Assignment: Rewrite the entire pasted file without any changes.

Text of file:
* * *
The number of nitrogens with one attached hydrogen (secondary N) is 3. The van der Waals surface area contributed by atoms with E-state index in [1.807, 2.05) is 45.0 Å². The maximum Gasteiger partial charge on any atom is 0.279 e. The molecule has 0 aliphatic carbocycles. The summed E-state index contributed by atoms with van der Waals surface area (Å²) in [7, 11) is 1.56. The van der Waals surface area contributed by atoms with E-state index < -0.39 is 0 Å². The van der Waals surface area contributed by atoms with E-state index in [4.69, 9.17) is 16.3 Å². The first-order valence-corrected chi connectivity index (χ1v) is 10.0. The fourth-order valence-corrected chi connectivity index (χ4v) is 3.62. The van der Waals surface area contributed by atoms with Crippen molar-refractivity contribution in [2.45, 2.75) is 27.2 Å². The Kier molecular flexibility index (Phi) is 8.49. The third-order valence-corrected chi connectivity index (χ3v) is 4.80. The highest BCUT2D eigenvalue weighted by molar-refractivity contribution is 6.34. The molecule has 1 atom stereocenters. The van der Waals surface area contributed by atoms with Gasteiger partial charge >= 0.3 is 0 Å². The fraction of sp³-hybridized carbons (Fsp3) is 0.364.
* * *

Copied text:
The number of nitrogens with one attached hydrogen (secondary N) is 3. The van der Waals surface area contributed by atoms with E-state index in [1.807, 2.05) is 45.0 Å². The maximum Gasteiger partial charge on any atom is 0.279 e. The molecule has 0 aliphatic carbocycles. The summed E-state index contributed by atoms with van der Waals surface area (Å²) in [7, 11) is 1.56. The van der Waals surface area contributed by atoms with E-state index < -0.39 is 0 Å². The van der Waals surface area contributed by atoms with E-state index in [4.69, 9.17) is 16.3 Å². The first-order valence-corrected chi connectivity index (χ1v) is 10.0. The fourth-order valence-corrected chi connectivity index (χ4v) is 3.62. The van der Waals surface area contributed by atoms with Crippen molar-refractivity contribution in [2.45, 2.75) is 27.2 Å². The Kier molecular flexibility index (Phi) is 8.49. The third-order valence-corrected chi connectivity index (χ3v) is 4.80. The highest BCUT2D eigenvalue weighted by molar-refractivity contribution is 6.34. The molecule has 1 atom stereocenters. The van der Waals surface area contributed by atoms with Gasteiger partial charge >= 0.3 is 0 Å². The fraction of sp³-hybridized carbons (Fsp3) is 0.364.